Consequent to the bankruptcies of ideas within the UPA government it is important not to expect anyone from within the UPA government to take a lead role in fixing the Indian economy. The re-cycling of old ideas of austerity is a case in point.

Put bluntly, the days of team Manmohan comprising of Pranab Mukherjee, P Chidambaram, Montek Singh, Kaushik Basu, Rangarajan are all over.

They are well beyond their sell by date. Naturally to expect the very deformers of the economy for the past few years to nurse it to health is an assault on our intelligence.

As a first step to fix the economy is that the UPA has to go -- lock, stock and barrel.

Let us not forget that there is an important yet immeasurable ingredient within the economy – confidence. This is a highly nebulous and extraordinarily dimension in an economy susceptible to the performance or lack of it from the government.

And one may well, as the current incumbent to the office of the PM does, enjoy the confidence of 272 members in the Lok Sabha. Surely that is out of political compulsions and fear of mid-term poll and a case of self preservation.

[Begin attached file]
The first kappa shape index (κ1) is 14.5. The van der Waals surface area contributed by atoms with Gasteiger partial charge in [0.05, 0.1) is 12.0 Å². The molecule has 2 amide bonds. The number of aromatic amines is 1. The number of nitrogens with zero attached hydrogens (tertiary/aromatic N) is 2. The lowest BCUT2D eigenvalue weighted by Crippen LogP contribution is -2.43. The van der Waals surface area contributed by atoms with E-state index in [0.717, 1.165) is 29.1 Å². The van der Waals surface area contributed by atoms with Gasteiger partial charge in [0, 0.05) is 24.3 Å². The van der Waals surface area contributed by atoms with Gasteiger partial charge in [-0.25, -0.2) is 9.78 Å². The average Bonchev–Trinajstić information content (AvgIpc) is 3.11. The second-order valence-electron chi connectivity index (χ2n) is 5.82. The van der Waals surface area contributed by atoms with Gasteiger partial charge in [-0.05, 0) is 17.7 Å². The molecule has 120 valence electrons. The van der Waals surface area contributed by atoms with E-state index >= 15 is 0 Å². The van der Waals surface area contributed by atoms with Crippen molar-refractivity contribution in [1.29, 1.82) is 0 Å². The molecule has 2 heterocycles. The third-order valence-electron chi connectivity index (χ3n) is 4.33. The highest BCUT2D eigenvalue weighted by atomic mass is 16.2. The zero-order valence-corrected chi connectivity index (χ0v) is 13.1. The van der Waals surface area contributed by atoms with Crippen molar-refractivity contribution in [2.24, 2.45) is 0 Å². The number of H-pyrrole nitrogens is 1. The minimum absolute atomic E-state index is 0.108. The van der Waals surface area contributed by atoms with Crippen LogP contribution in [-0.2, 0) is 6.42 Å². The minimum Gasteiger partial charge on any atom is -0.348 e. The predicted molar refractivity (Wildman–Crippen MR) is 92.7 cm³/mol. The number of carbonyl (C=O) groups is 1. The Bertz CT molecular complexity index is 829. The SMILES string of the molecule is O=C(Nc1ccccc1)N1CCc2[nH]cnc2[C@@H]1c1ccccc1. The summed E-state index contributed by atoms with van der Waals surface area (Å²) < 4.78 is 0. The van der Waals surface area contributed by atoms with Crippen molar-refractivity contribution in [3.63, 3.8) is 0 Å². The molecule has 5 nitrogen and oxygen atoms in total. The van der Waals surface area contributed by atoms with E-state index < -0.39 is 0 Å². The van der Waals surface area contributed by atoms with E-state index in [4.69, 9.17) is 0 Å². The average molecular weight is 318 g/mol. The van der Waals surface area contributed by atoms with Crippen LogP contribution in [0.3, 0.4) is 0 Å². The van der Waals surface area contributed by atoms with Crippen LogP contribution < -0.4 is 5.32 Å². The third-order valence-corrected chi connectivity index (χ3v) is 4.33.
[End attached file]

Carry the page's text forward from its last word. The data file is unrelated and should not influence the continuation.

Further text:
That in turn implies a PM commanding the confidence of the Lok Sabha has by no stretch of imagination has necessarily the confidence of the economy. Recent events demonstrate exactly the reverse. What we are singularly witnessing is a lack of confidence of the economy in the UPA government lead by an economist Prime Minister.

In short, if the UPA government resigns tomorrow, things may well possibly improve the day after. But will it? Who is the alternative? Or better still what is our alternative?

Simply put it is not the question of personality but of alternative policies that matter. And herein lies the rub.

But that solves half the problem.

Let me hasten to add – the UPA, its (non) performance or the Prime Minister is only half of the problem. The other half is the relative failure of the main opposition party – the BJP.

While the leaders of the opposition in both the houses of the Parliament have been eloquent, media savvy and pointed in attacking the government, the fact of the matter is that in terms of coming up with alternatives, the BJP has been an abysmal failure.